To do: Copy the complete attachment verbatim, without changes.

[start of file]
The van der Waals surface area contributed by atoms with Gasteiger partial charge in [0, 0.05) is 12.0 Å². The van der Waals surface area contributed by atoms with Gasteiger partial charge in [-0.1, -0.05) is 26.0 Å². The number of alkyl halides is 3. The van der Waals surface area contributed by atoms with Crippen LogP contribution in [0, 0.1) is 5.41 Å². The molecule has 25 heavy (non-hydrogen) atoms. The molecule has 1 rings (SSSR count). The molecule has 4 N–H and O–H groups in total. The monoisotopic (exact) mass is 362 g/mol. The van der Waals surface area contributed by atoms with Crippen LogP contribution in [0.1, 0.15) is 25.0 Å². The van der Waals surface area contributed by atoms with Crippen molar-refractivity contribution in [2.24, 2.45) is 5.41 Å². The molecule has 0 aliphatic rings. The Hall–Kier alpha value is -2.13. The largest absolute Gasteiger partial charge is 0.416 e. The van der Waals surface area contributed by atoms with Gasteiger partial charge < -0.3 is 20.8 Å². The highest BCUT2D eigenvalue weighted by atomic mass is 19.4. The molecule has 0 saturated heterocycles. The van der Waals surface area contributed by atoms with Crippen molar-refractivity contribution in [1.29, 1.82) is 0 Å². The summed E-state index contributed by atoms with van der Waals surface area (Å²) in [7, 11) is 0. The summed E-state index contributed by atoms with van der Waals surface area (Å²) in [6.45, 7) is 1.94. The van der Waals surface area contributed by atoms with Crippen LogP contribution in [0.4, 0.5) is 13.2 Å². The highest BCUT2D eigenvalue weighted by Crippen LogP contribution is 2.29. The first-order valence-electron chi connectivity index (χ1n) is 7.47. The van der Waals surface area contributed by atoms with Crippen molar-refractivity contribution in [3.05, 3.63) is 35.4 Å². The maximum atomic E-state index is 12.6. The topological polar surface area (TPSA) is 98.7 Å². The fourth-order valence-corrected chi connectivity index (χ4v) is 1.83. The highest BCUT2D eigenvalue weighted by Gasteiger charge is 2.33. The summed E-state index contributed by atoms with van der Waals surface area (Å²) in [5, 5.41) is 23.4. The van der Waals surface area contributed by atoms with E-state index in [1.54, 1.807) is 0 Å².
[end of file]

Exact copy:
The van der Waals surface area contributed by atoms with Gasteiger partial charge in [0, 0.05) is 12.0 Å². The van der Waals surface area contributed by atoms with Gasteiger partial charge in [-0.1, -0.05) is 26.0 Å². The number of alkyl halides is 3. The van der Waals surface area contributed by atoms with Crippen LogP contribution in [0, 0.1) is 5.41 Å². The molecule has 25 heavy (non-hydrogen) atoms. The molecule has 1 rings (SSSR count). The molecule has 4 N–H and O–H groups in total. The monoisotopic (exact) mass is 362 g/mol. The van der Waals surface area contributed by atoms with Crippen LogP contribution in [0.1, 0.15) is 25.0 Å². The van der Waals surface area contributed by atoms with Crippen molar-refractivity contribution in [2.24, 2.45) is 5.41 Å². The molecule has 0 aliphatic rings. The Hall–Kier alpha value is -2.13. The largest absolute Gasteiger partial charge is 0.416 e. The van der Waals surface area contributed by atoms with Gasteiger partial charge < -0.3 is 20.8 Å². The highest BCUT2D eigenvalue weighted by atomic mass is 19.4. The molecule has 0 saturated heterocycles. The van der Waals surface area contributed by atoms with Crippen molar-refractivity contribution in [1.29, 1.82) is 0 Å². The summed E-state index contributed by atoms with van der Waals surface area (Å²) in [7, 11) is 0. The summed E-state index contributed by atoms with van der Waals surface area (Å²) in [6.45, 7) is 1.94. The van der Waals surface area contributed by atoms with Crippen LogP contribution in [0.4, 0.5) is 13.2 Å². The highest BCUT2D eigenvalue weighted by Crippen LogP contribution is 2.29. The first-order valence-electron chi connectivity index (χ1n) is 7.47. The van der Waals surface area contributed by atoms with Crippen molar-refractivity contribution in [3.05, 3.63) is 35.4 Å². The maximum atomic E-state index is 12.6. The topological polar surface area (TPSA) is 98.7 Å². The fourth-order valence-corrected chi connectivity index (χ4v) is 1.83. The highest BCUT2D eigenvalue weighted by Gasteiger charge is 2.33. The summed E-state index contributed by atoms with van der Waals surface area (Å²) in [5, 5.41) is 23.4. The van der Waals surface area contributed by atoms with E-state index in [1.54, 1.807) is 0 Å².